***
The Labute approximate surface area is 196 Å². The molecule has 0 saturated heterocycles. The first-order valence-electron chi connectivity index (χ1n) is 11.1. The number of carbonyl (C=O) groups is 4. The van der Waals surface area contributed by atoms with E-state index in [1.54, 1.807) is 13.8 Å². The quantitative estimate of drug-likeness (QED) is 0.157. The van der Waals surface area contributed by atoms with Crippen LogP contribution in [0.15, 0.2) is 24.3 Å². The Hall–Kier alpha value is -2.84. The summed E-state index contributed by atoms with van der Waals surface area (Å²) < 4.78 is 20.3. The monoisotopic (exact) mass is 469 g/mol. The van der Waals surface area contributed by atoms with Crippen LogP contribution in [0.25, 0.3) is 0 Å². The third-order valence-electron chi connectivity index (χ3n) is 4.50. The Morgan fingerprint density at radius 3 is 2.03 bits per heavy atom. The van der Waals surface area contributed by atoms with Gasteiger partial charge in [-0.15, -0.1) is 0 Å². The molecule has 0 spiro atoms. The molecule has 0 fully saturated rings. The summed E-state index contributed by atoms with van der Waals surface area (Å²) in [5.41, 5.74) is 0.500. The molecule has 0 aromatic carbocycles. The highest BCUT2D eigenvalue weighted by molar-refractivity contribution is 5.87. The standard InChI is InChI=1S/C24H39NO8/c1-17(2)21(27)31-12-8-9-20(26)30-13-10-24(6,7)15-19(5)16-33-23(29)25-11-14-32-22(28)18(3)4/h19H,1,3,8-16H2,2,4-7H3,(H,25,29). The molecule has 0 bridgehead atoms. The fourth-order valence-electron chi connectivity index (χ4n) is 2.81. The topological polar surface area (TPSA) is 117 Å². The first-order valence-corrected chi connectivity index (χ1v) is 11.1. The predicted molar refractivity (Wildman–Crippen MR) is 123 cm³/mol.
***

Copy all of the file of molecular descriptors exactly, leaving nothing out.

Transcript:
The Labute approximate surface area is 196 Å². The molecule has 0 saturated heterocycles. The first-order valence-electron chi connectivity index (χ1n) is 11.1. The number of carbonyl (C=O) groups is 4. The van der Waals surface area contributed by atoms with E-state index in [1.54, 1.807) is 13.8 Å². The quantitative estimate of drug-likeness (QED) is 0.157. The van der Waals surface area contributed by atoms with Crippen LogP contribution in [0.15, 0.2) is 24.3 Å². The Hall–Kier alpha value is -2.84. The summed E-state index contributed by atoms with van der Waals surface area (Å²) < 4.78 is 20.3. The monoisotopic (exact) mass is 469 g/mol. The van der Waals surface area contributed by atoms with Crippen LogP contribution in [0.25, 0.3) is 0 Å². The third-order valence-electron chi connectivity index (χ3n) is 4.50. The Morgan fingerprint density at radius 3 is 2.03 bits per heavy atom. The van der Waals surface area contributed by atoms with Gasteiger partial charge in [-0.15, -0.1) is 0 Å². The molecule has 0 spiro atoms. The molecule has 0 fully saturated rings. The summed E-state index contributed by atoms with van der Waals surface area (Å²) in [5.41, 5.74) is 0.500. The molecule has 0 aromatic carbocycles. The highest BCUT2D eigenvalue weighted by molar-refractivity contribution is 5.87. The standard InChI is InChI=1S/C24H39NO8/c1-17(2)21(27)31-12-8-9-20(26)30-13-10-24(6,7)15-19(5)16-33-23(29)25-11-14-32-22(28)18(3)4/h19H,1,3,8-16H2,2,4-7H3,(H,25,29). The molecule has 0 bridgehead atoms. The fourth-order valence-electron chi connectivity index (χ4n) is 2.81. The topological polar surface area (TPSA) is 117 Å². The first-order valence-corrected chi connectivity index (χ1v) is 11.1. The predicted molar refractivity (Wildman–Crippen MR) is 123 cm³/mol.